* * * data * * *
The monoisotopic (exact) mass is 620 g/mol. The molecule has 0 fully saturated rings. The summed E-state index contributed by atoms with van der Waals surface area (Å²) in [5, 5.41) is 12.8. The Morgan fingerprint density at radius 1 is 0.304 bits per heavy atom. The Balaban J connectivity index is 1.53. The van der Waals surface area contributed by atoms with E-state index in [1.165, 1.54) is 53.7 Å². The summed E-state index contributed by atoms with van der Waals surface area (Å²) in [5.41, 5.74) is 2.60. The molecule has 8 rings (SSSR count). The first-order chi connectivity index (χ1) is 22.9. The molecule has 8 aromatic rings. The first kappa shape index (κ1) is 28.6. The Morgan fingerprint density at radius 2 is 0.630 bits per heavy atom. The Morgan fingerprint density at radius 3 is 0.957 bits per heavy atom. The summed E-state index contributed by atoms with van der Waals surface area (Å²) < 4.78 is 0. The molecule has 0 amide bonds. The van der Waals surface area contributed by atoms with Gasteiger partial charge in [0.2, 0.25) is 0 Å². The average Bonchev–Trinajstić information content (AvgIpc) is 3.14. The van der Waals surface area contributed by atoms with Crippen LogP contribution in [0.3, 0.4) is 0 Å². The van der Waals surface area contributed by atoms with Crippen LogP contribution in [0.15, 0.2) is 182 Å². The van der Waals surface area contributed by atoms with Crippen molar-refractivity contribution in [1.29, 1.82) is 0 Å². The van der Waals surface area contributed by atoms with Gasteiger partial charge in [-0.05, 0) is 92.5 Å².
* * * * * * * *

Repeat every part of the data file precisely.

The monoisotopic (exact) mass is 620 g/mol. The molecule has 0 fully saturated rings. The summed E-state index contributed by atoms with van der Waals surface area (Å²) in [5, 5.41) is 12.8. The Morgan fingerprint density at radius 1 is 0.304 bits per heavy atom. The Balaban J connectivity index is 1.53. The van der Waals surface area contributed by atoms with E-state index in [1.165, 1.54) is 53.7 Å². The summed E-state index contributed by atoms with van der Waals surface area (Å²) in [5.41, 5.74) is 2.60. The molecule has 8 rings (SSSR count). The first-order chi connectivity index (χ1) is 22.9. The molecule has 8 aromatic rings. The first kappa shape index (κ1) is 28.6. The Morgan fingerprint density at radius 2 is 0.630 bits per heavy atom. The Morgan fingerprint density at radius 3 is 0.957 bits per heavy atom. The summed E-state index contributed by atoms with van der Waals surface area (Å²) < 4.78 is 0. The molecule has 0 amide bonds. The van der Waals surface area contributed by atoms with Gasteiger partial charge in [0.2, 0.25) is 0 Å². The average Bonchev–Trinajstić information content (AvgIpc) is 3.14. The van der Waals surface area contributed by atoms with Crippen LogP contribution in [0.3, 0.4) is 0 Å². The van der Waals surface area contributed by atoms with Crippen LogP contribution in [0.15, 0.2) is 182 Å². The van der Waals surface area contributed by atoms with Crippen molar-refractivity contribution in [1.29, 1.82) is 0 Å². The van der Waals surface area contributed by atoms with Gasteiger partial charge in [-0.05, 0) is 92.5 Å².